Academy Sports + Outdoors Sustains Profit Momentum Amid Headwinds
With a strong foundation and business model in place, Academy Sports + Outdoors grew its profits in the fourth quarter amid a sales decline.
The Katy, Texas-based retailer reported Thursday that its net income rose 9 percent to $157.65 million in the fourth quarter ended Jan. 28 from $141.77 million in the year-ago period. On a diluted share basis, net income rose to $1.97 per share, from $1.57 in the year-ago period.
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Between the profit rise, healthy cash flow and bullish attitude on store openings, Wall Street was impressed, sending the stock price up 8.4 percent to $62.30 by the closing bell Thursday.
Net sales decreased 3.4 percent to $1.75 billion and comparable sales declined 5.1 percent. Sales were impacted by 6.4 percent fewer transactions, partially offset by a 1.3 percent increase in average ticket size. When compared to the fourth quarter of 2019, net sales increased 27.4 percent.
Steve Lawrence, Academy’s executive vice president and chief merchandising officer, told WWD that while overall sales were down, apparel and footwear saw gains. “We were in a much better position going into Christmas with better inventory,” in those categories, Lawrence said. Fleece, outerwear, footwear including cleats and canvas basketball shoes were leading sellers. Standout brands included Brooks, Skechers, Hey Dude and Nike. Outside soft goods, another best seller was Yeti, which sells mugs, coolers, water bottles, jugs and totes. Outdoor cooking products also sold well.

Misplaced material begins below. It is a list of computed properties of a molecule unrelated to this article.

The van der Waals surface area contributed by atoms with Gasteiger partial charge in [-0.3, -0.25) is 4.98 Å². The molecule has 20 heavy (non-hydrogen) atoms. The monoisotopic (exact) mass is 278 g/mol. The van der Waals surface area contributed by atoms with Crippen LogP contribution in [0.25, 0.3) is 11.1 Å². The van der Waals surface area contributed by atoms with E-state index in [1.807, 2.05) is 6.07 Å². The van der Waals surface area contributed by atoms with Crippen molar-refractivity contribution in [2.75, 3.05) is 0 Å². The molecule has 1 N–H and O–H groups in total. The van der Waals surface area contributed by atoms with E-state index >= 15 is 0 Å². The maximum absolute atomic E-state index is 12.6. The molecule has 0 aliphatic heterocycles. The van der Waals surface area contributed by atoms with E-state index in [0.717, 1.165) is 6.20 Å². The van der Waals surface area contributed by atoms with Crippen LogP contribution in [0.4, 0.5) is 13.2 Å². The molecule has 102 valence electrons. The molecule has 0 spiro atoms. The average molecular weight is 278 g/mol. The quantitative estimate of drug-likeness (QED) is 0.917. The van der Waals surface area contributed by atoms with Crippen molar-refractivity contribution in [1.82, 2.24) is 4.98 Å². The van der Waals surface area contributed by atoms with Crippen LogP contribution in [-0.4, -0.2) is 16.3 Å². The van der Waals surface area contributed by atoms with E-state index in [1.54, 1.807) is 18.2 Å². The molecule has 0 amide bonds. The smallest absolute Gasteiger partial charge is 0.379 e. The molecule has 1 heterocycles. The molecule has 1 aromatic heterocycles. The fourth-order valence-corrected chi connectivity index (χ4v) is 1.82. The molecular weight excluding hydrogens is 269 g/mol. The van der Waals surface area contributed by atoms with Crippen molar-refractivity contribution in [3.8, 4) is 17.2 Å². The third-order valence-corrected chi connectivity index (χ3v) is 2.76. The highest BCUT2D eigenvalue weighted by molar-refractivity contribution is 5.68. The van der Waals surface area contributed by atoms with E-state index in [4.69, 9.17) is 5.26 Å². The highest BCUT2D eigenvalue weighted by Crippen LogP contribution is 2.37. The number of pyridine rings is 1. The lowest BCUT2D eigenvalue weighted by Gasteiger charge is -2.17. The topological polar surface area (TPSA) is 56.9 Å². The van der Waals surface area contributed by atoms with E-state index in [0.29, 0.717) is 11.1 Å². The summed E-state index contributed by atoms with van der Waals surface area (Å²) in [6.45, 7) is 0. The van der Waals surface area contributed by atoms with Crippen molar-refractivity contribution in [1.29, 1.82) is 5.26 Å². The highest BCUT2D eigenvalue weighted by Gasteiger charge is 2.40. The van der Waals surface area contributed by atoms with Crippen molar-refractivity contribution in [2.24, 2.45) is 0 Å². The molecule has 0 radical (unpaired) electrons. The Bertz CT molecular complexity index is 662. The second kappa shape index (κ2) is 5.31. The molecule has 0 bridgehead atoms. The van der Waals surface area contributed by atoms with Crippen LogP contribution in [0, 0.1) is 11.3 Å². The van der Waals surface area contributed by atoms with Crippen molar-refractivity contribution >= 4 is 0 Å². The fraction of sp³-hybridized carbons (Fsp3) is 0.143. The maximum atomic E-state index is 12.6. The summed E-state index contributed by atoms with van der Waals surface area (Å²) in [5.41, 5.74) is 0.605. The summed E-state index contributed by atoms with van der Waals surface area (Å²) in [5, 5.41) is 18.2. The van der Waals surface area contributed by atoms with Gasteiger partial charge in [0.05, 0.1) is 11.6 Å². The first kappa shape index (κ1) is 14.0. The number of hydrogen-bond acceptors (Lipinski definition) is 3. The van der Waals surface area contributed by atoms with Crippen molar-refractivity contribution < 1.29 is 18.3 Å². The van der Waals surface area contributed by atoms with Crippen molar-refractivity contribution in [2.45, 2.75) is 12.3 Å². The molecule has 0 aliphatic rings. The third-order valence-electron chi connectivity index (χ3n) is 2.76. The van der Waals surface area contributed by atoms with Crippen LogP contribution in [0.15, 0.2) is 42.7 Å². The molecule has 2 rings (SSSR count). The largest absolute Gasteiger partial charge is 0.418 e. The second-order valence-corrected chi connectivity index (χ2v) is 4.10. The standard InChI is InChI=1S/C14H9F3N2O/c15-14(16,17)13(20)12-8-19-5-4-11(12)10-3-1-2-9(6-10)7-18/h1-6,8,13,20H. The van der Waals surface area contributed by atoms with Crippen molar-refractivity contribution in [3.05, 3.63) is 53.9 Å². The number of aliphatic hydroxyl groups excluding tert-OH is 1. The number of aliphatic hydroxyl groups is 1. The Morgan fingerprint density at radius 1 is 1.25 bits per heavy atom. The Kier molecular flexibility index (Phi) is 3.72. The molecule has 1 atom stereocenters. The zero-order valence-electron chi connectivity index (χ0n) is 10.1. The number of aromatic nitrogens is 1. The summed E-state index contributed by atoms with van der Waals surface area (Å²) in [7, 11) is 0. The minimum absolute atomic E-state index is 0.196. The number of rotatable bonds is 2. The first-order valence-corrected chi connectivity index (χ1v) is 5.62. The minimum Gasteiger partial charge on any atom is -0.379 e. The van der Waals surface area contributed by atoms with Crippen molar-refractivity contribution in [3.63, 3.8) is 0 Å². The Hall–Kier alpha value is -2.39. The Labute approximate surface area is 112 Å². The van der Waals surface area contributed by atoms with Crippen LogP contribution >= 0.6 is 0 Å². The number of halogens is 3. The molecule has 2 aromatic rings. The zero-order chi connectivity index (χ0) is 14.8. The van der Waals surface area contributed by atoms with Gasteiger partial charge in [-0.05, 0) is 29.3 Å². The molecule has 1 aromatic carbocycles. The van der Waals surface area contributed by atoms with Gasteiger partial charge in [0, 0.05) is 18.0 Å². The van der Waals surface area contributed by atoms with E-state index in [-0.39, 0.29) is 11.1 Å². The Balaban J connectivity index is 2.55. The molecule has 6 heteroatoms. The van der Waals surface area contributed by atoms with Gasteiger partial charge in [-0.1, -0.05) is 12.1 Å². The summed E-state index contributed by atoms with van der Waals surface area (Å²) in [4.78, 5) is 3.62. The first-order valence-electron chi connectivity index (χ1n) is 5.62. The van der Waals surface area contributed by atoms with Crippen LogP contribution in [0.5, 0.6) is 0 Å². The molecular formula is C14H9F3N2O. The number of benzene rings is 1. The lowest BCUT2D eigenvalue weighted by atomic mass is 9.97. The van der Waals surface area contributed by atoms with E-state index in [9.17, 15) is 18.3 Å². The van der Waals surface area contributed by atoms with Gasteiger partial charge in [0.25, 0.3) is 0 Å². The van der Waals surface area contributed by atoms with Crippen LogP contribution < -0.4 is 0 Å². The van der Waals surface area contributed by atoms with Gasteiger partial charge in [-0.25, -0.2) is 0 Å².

Lawrence said the company’s biggest sales drop was in hunting, specifically firearms and ammo, while kayaks, bicycles and fitness products also fell short. “Apparel was one of the better performers in last quarter and we expect it to be a growth engine,” said Lawrence.
“For Academy, 2022 was a year that was both rewarding and challenging,” said Ken Hicks, chairman, president and chief executive officer, in a statement. “The company accomplished many of the strategic goals we set at the beginning of the year to build a strong foundation for the future, including opening nine new stores.”
Hicks said 13 to 15 new stores will open in 2023.
According to Lawrence, most of the openings will be in the back half of the year though a unit will open in Lafayette, Indiana, at the end of the first quarter. The expansion for the most part involves bolstering business in states and markets where Academy already has stores, though last year, the company entered Virginia and West Virginia for the first time with new stores.
Lawrence told WWD that the company has been actively updating existing stores, typically with new carpeting and fixturing as well as adding floor concepts seen in recent store openings such as the Reel Bar in the fishing department, and Yeti shops. Academy stores are typically around 70,000 square feet.